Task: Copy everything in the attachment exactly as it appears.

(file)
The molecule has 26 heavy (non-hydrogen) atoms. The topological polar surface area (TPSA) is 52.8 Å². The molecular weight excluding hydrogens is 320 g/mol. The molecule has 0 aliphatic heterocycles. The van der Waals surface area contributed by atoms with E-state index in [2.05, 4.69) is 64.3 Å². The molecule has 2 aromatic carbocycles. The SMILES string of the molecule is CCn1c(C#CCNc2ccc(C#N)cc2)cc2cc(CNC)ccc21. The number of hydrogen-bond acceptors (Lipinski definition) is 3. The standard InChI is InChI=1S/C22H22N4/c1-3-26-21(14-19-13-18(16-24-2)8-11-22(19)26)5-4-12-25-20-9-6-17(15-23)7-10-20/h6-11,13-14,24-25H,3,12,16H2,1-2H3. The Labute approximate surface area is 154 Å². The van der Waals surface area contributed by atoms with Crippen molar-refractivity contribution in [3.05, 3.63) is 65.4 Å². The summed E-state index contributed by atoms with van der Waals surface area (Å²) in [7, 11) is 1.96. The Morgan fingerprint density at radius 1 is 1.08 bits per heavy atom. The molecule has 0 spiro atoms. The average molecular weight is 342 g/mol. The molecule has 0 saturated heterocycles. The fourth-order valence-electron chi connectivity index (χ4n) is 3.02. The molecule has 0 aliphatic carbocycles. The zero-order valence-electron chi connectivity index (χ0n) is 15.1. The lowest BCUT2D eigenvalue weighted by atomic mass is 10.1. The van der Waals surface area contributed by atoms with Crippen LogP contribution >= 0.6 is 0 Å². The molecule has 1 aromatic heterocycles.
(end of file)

The molecule has 26 heavy (non-hydrogen) atoms. The topological polar surface area (TPSA) is 52.8 Å². The molecular weight excluding hydrogens is 320 g/mol. The molecule has 0 aliphatic heterocycles. The van der Waals surface area contributed by atoms with E-state index in [2.05, 4.69) is 64.3 Å². The molecule has 2 aromatic carbocycles. The SMILES string of the molecule is CCn1c(C#CCNc2ccc(C#N)cc2)cc2cc(CNC)ccc21. The number of hydrogen-bond acceptors (Lipinski definition) is 3. The standard InChI is InChI=1S/C22H22N4/c1-3-26-21(14-19-13-18(16-24-2)8-11-22(19)26)5-4-12-25-20-9-6-17(15-23)7-10-20/h6-11,13-14,24-25H,3,12,16H2,1-2H3. The Labute approximate surface area is 154 Å². The van der Waals surface area contributed by atoms with Crippen molar-refractivity contribution in [3.05, 3.63) is 65.4 Å². The summed E-state index contributed by atoms with van der Waals surface area (Å²) in [7, 11) is 1.96. The Morgan fingerprint density at radius 1 is 1.08 bits per heavy atom. The molecule has 0 spiro atoms. The average molecular weight is 342 g/mol. The molecule has 0 saturated heterocycles. The fourth-order valence-electron chi connectivity index (χ4n) is 3.02. The molecule has 0 aliphatic carbocycles. The zero-order valence-electron chi connectivity index (χ0n) is 15.1. The lowest BCUT2D eigenvalue weighted by atomic mass is 10.1. The van der Waals surface area contributed by atoms with Crippen LogP contribution >= 0.6 is 0 Å². The molecule has 1 aromatic heterocycles.